tl;dr It's a great book, and a must have for Werewolf storytellers as well as Shadow Gifts players will want to have access to. Most of the antagonists can fit well into other games, and there's links to Hunter, Beast, Contagion Chronicles, Mummy and other settings.
As a reminder you can check the preview link under the image of the book and see the first few pages (it usually starts at the table of contents, but the first page of that doesn't show).
Shunned by the Moon is part of the Night Horrors line, offering a variety of interesting antagonists and obstacles for Werewolf: the Forsaken. With a dash of Vampire's 'Wicked Dead' it doesn't just offer example NPCs but a lot of 'variant' antagonists that deviate from the standard (like spirits from outer space, Bale Hounds, and ghost wolf mutants or claimed), and a good-sized last chapter offering a ton of advice about running werewolf and specifically running it with the dominating theme of the hunt. Each of the tribal Sacred Prey are covered, as well as out of context threats like idigam and geryo. It's a surprisingly big book, too, 205 pages is about 40 more pages than the previous biggest books, and it is pretty packed with content. So at the least, you get a lot of material for the price.
The first chapter is really kicked off by the intro fiction, which depicts a Forsaken raid on a Pure facility with a lot of surprises coming from every werewolf involved. And the chapter expands and explains, we get the upgraded Pure ready for second edition, backed by their Firstborn totems and able to fight Forsaken on even ground through new Aspects, Rites, and Merits. Five new Gifts are made available (not limited to the Pure and really useful for Forsaken), those of Agony, Blood, Disease, Fervor, and Hunger. There's 3 example Pure, each turning the stereotype of their tribe on their head, I particularly liked the celebrity party girl Predator King who drives others of the idle rich and famous to obscene acts of savagery. The next part updates the Bale Hounds to 2e, with 5 Maeljin disassociated from the 7 Deadly Sins and instead focused on subverting werewolf culture (though they can be targeted towards other enemies), these guys are pretty nasty, and develop physical mutations as they grow in power, complete with 3 example NPCs of different levels of corruption, ranging from prospective recruit to Envoy of Soulless Wolf. Lastly there's a group of sort of ghost wolf 'mutants,' which show some of the downsides of not being anchored to a Firstborn, including the Tyrants who become sort of a domineering pack totem for the herd of humans they oversee, Devourers who get obscene powers via the consumption of werewolf flesh, Void Reivers who are infected by spirits from the dark reaches of space, and Mimics, arguably an evolution that doubles down on the shapeshifting of werewolves to create predators without codes or honor or restraint. There's also the titular Moon-Shunned, who through quirks of fate are born without Auspice and invisible to Luna's light.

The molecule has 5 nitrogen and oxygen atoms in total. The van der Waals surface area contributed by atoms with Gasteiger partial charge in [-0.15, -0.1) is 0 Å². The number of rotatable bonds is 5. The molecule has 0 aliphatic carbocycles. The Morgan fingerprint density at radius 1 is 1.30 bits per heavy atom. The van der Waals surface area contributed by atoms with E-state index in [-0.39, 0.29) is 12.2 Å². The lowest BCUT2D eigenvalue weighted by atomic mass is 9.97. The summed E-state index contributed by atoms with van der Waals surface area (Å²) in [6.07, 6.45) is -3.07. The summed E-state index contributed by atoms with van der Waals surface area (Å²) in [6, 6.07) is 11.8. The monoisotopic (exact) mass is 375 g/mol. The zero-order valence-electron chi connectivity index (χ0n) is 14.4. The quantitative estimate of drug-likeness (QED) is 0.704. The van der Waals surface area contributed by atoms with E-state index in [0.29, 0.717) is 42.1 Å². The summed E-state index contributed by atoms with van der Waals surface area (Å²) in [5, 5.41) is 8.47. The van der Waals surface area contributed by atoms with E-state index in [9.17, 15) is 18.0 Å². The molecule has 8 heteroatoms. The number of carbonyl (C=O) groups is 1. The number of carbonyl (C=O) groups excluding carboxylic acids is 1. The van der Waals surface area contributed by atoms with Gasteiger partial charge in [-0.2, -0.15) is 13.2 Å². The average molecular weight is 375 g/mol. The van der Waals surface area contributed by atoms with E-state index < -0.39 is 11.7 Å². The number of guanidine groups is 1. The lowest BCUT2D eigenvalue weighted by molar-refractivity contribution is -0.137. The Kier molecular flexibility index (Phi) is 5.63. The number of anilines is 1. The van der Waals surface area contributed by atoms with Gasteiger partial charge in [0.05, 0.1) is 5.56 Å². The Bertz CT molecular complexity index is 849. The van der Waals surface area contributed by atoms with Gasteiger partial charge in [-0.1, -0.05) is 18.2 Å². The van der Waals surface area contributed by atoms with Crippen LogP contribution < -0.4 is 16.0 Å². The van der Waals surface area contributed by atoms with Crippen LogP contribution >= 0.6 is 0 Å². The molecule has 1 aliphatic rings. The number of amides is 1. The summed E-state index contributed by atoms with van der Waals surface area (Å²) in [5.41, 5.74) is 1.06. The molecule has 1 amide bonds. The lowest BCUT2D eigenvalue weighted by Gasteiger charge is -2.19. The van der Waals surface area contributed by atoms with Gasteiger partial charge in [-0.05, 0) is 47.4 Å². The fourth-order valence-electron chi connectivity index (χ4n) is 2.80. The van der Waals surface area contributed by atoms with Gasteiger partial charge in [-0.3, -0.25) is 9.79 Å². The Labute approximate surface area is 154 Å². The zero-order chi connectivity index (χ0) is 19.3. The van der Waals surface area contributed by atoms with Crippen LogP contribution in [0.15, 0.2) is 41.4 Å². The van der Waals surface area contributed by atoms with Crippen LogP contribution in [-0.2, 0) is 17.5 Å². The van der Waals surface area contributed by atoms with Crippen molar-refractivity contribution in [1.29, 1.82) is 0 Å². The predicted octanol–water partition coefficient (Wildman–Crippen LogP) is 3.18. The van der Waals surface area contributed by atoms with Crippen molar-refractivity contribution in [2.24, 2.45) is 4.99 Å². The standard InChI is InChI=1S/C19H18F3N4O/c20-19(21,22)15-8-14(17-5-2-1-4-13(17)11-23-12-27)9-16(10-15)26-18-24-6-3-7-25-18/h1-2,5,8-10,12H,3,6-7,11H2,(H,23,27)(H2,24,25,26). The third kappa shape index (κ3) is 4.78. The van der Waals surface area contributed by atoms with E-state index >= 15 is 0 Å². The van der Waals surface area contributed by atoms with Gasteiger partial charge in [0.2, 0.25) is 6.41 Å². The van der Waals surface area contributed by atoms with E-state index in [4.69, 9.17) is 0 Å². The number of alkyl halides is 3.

The next chapter focuses on Spirits and the Shadow. The first spirits we get lean towards the more powerful and high ranked, but all have good reasons to run into werewolves, whether because they hate them or because their normal activities might upset territories. There's even a Lune, a Maeltinet, and a Secondborn (their backstory ties in to that of Task Force Valkyrie, from Hunter). The middle of this chapter focuses on oddities of the Shadow, specifically Wounds (offering many options for how they might hinder those inside, but also how werewolves can heal them) and void spirits, alien spirits from beyond Earth's atmosphere, like the aggressive Urinsahi from Mars, or the near-apocalyptic Skybreaker void leviathan. 'What about spirits from space' has been a popular question the last few years and this section does a lot to explore the answer and give some nasty surprises. The rest of the chapter is made up of Ridden and Claimed, ranging from outright destructive entities to those who are much more manipulative that may not even seem harmful at first glance.
Chapter three is all about the hosts. While it doesn't delve into the specific biology of them, there's four new types of host and each has a fleshed out example that can easily act as a jumping-off point for those who want to make their own Toad, Wasp, Termite or Lamprey hosts. Here we also see an established member of the Spider-hosts, and a Locust-host who has their own cult and wide area of influence. It would be great to have a lot more about the hosts I'm particularly happy with this chapter, each antagonist is fully fleshed out with their own abilities and motives that show what their hosts are like, and they offer a much more dangerous set of antagonists than the new hosts in the last Night Horrors for the game, Wolfsbane.